Visitors can experience an authentic look into the well-known neighborhoods that makes New Orleans a famous tourist destination, including the Garden District and the French Quarter, and so much more. Attractions that guests are guaranteed to see include, but are not limited to, Café Du Monde, Jackson Square, City Park, and so much more. With a backstory as intricate as New Orleans’, visitors have the ability to see a variety of historical landmarks. This includes the famous St. Charles Avenue street car,  the mighty Mississippi River, and the lasting effects of the notorious Hurricane Katrina.

Tour routes includes stops that allow guests to have a closer look of certain locations. 

 

Cajun Encounters works hard to ensure guests safety during these trying times. As a result, tour sizes are limited and tour times are reduced to allow for proper disinfection between tours. High touch surfaces, such as seats and railings, are sanitized multiple times per day. Hand sanitizer is provided on location, and masks are worn by each staff member and are available for guests who wish to wear one.

 

Buy your tickets and start exploring today by visiting https://www.cajunencounters.com/tours/city-bus-tour/  or calling 504.834.1770.

 

Book a tour with Cajun Encounters today by visiting www.cajunencounters.com or calling 504.834.1770 or begin your walkthrough New Orleans by visiting neworleanslegendarywalkingtours.com or calling 504.503.0199

New Orleans City Tours: Tremé

Originally known as the “back of town”, Tremé is one of the oldest neighborhoods in New Orleans. Treme, often referred to as Faubourg Tremé, is an important focal point in African-American and Creole culture, housing jazz clubs and soul food spots. It is considered a place where heritage is celebrated and honored every day.

History

Image credit: https://www.neworleans.com/plan/neighborhoods/treme/

Tremé began as a plantation in the 1700’s. By 1810, its owner, Claude Tremé, subdivided this land and then sold it to the city of New Orleans, allowing several free people of color and those of European descent to claim this land as their home. The city designated a portion of the land as a place for residents to gather, play music, and sell goods. This place of cultural incubation later gained the name of Congo Square. Tremé is the home of some of the historically richest Creole architecture throughout the whole city of New Orleans. The vibrant color cottages date back as early as the 1830’s, the townhouses were built soon after in the 1840’s, and the more recent shotgun houses were formed in the 1890’s.

Not only the home to historic housing, Tremé features two well-known green spaces. Louis Armstrong Park sits on 32-acres and features the statues of several musical icons, including its namesake Louis Armstrong and Mardi Gras Indian Big Chief Montana. It is in Louis Armstrong Park that visitors can find the original site of the famous Congo Square. A 2.6-mile bicycle and walking trail by the name of Lafitte Greenway can also be found in Tremé, nearly spanning the whole neighborhood and featuring over 500 trees as well as several open fields.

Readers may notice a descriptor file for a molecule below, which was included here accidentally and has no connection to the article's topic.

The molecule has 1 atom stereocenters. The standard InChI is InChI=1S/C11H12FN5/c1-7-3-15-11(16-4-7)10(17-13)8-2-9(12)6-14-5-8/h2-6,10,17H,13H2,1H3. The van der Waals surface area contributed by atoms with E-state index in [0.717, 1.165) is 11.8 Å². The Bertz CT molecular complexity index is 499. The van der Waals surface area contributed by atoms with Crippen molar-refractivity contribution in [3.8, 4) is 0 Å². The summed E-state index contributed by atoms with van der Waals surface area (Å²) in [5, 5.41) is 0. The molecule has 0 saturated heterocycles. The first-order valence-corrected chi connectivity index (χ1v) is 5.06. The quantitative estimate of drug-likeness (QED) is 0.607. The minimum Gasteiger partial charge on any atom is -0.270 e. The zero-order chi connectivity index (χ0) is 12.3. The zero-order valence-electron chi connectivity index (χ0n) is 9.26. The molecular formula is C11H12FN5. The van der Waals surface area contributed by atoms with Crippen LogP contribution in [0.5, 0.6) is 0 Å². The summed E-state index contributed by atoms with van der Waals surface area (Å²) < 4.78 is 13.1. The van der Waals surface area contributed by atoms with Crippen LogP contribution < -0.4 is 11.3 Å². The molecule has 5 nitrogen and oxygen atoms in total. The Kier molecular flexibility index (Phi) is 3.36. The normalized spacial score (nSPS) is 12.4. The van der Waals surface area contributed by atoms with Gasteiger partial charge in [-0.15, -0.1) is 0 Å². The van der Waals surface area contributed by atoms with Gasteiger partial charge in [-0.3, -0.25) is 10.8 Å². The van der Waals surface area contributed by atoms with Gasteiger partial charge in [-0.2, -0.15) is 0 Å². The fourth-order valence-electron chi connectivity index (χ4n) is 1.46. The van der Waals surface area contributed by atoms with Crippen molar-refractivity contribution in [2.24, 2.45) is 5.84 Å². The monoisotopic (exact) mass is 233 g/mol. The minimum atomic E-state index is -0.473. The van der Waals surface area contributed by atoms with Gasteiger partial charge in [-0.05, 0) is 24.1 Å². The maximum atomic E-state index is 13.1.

Unfortunately, Tremé suffered from damage during Hurricane Katrina in 2005, but like most neighborhoods in New Orleans it refused to admit defeat. Tremé, and other older neighborhoods, showcased that their strength lies in their infrastructure and higher ground levels. Day by day it returns to its original beauty and popularity, becoming an example of survival. Today, Tremé spans over roughly 150 square blocks and an estimated 4,155 individuals live there.

St. Augustine Church

Image credit: https://staugchurch.org/media

The St. Augustine Church that was found in 1841 by free people of color can also be found in Tremé, resulting in it being the home of one of the oldest African-American Catholic parishes in the nation. This church was designed by J.N.B de Pouilly, who had to opportunity to assist with the rebuilding and expansion of the famous St. Louis Cathedral located in the well-known French Quarter. It features The Tomb of the Unknown Slave, a monument for the many nameless or forgotten salves that passed away before emancipation.

The interior design featured inside St. Augustine can be considered one of its most historical notable features. The pew date back to the mid-nineteenth century, and the main altar is centuries old and made of pink Italian marble. Above the alter, a skylight in the shape of the “eye of God” Egyptian symbol can be found. The ten stained glass windows seen within the church were imported from France and feature five male saints and five female saints respectively. While the church does feature electronic bells, St. Augustine also houses three bells that were cast in 1883 and purchased in 1894.

New Orleans African American Museum